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The New Carl F. Bucherer Manero Peripheral Perpetual Calendar

The brand's perpetual calendar finally gets the signature peripheral technology.

| By Brice Goulard | 4 min read |

Mostly known for being the brand of the peripheral technology, Carl F. Bucherer, within its Manero collection, is no stranger to complications. Ranging from petite complications such as a big date or a power reserve to a highly technical Triple Peripheral Minute Repeater, there’s room for multiple iterations. A function that hasn’t been overlooked by the brand is the perpetual calendar. Yet, the Manero QP was, until recently, powered by a traditional movement with a central rotor… Not really fitting the brand’s ethos. This year, Carl F. Bucherer launches the Manero Peripheral Perpetual Calendar, which combines a highly coveted complication with the brand’s in-house, chronometer-rated peripheral movement. 

Looking at the brand’s latest releases, the Manero Peripheral Perpetual Calendar was somehow discreetly teased. Indeed, as part of the Capsule Collection of Black Watches, Carl F. Bucherer presented a perpetual calendar housed in a carbon fibre case and powered by the CFB A2000 movement, featuring the distinctive and desirable peripheral rotor, a hallmark feature of CFB. Up until now, the only perpetual calendar watch available from Carl F. Bucherer was this Manero, using an ETA 2892 with a Dubois-Depraz module on top. While there’s nothing wrong with this outsourced base movement, it surely wasn’t enough and the move to the in-house peripheral calibre certainly elevates the Manero QP to another level.

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As a reminder, Carl F. Bucherer is often regarded as the master of the peripheral rotor. Despite not being the inventor of this technology (a patent applied in June 1955 by Paul Gosteli and another one in 1965 by Patek Philippe must be mentioned), CFB has done an impressive job in making the peripheral rotor its signature technology since 2009 and the launch of the Calibre A1000. While often seen in highly complex watches, CFB uses it even in three-hand watches. As a reminder, the winding mass is an annular segment mounted and swinging around the movement, instead of a centrally mounted oscillating weight rotating over the movement. This offers an unobstructed view of the movement along with providing the convenience of automatic winding and strong inertia.

What about the new Manero Peripheral Perpetual Calendar? Compared to the previous generation with its basic central rotor, many things have changed, and not only on the side of the movement. First, the watch has been redesigned with a sleeker look and new, fresh colours available. All 4 editions available at launch (incl. a limited version with pink dial, not photographed here) are housed in an 18k pink gold case, with the typical Manero look – polished concave bezel, brushed lugs and flanks, elegant polished bevel on the side of the lugs. For the occasion, the case has been slightly enlarged, now measuring 41.6mm in diameter with a reasonable thickness of 11.7mm. It features sapphire crystals on both sides and is 30m water-resistant.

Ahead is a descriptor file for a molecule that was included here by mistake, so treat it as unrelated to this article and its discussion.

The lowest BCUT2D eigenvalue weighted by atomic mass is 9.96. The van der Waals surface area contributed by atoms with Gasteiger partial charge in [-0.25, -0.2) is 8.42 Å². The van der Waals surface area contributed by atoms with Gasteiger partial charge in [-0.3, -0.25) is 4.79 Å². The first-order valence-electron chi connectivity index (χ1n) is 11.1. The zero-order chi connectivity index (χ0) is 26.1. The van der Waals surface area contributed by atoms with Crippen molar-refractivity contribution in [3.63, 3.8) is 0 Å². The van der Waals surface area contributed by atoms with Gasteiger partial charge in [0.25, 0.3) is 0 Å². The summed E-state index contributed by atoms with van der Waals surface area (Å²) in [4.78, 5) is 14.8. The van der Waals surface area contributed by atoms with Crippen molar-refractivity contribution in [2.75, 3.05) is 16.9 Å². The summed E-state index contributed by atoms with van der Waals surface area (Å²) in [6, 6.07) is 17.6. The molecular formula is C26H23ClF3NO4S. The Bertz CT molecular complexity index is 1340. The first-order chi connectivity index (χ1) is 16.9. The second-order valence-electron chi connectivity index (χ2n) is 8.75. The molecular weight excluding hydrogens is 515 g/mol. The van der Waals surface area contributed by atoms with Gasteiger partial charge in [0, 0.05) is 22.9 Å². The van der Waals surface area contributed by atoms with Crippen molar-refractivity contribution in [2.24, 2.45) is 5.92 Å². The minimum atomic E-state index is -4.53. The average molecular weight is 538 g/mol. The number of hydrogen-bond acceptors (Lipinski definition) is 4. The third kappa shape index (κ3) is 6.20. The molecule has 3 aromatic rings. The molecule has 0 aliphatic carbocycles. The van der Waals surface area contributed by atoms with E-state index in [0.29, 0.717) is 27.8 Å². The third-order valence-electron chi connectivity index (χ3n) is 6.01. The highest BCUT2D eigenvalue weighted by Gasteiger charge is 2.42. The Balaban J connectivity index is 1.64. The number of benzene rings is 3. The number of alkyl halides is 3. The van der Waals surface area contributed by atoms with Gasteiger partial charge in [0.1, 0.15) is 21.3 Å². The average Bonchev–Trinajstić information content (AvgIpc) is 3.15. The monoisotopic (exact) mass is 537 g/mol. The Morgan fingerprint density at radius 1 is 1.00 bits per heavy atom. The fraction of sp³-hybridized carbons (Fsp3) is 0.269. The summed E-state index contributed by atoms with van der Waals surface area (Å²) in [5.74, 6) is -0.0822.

The dial of the Manero Peripheral Perpetual Calendar also shows discreet but welcome evolutions compared to the previous generation. Available in black, green or taupe (and as said a fourth pink version), it has been streamlined with fewer printings and a simpler seconds track on the periphery. The dials now show a two-tone effect, with the central part of the dial sunray brushed and the chapter ring having an opaline finish. In the same vein, the wedge-shaped applied markers appear slightly smaller, or at least, the additional space offered by the enlarged case makes the whole dial more airy, and more open.

The sub-dials for the perpetual calendar have also been revamped slightly, in order to make them more legible and sleeker too. For instance, the leap year at 12 o’clock is now integrated into a small semi-circular window, resulting in a cleaner and more balanced design. A thin pink gold stripe also surrounds the sub-dials, which are doing without the snailed pattern of the previous generation. Finally, the moon indication has been revised, now displaying the two hemispheres with hand-engraved hemispheric rose gold moons on an aventurine background.

The main evolution, as said earlier in this first encounter with the new Manero Peripheral Perpetual Calendar, is the presence of the Calibre CFB 2000 as a timekeeping base. This movement, wound by a peripheral rotor, is produced in-house and comes with several notable features. Alongside the peripheral rotor mounted on three friction-less ceramic ball-bearings, this movement boasts a comfortable 55h power reserve and its precision is certified by the COSC. Also, the design of the movement is quite distinctive and highly rewarding, with its geometrically-cut bridges, resulting in a modern-looking and nicely finished movement. The perpetual calendar functions are performed by a well-known Dubois-Depraz module, a reliable technical base that unfortunately result in a display with slightly small counters.

To give the final touch, the 3 standard editions of the Manero Peripheral Perpetual Calendar – black, taupe and green – are worn on a original leather straps with a gradient colour effect. These are closed by a 18k rose gold pin-lock folding clasp.

The new Carl F. Bucherer Manero Peripheral Perpetual Calendar will be available from all CFB retailers, including Bucherer 1888 stores, and part of the permanent collection. Only the pink dial version is limited to 8 pieces and available exclusively through Bucherer 1888. The price is set at EUR 41,000 or CHF 43,000. For more details, please visit

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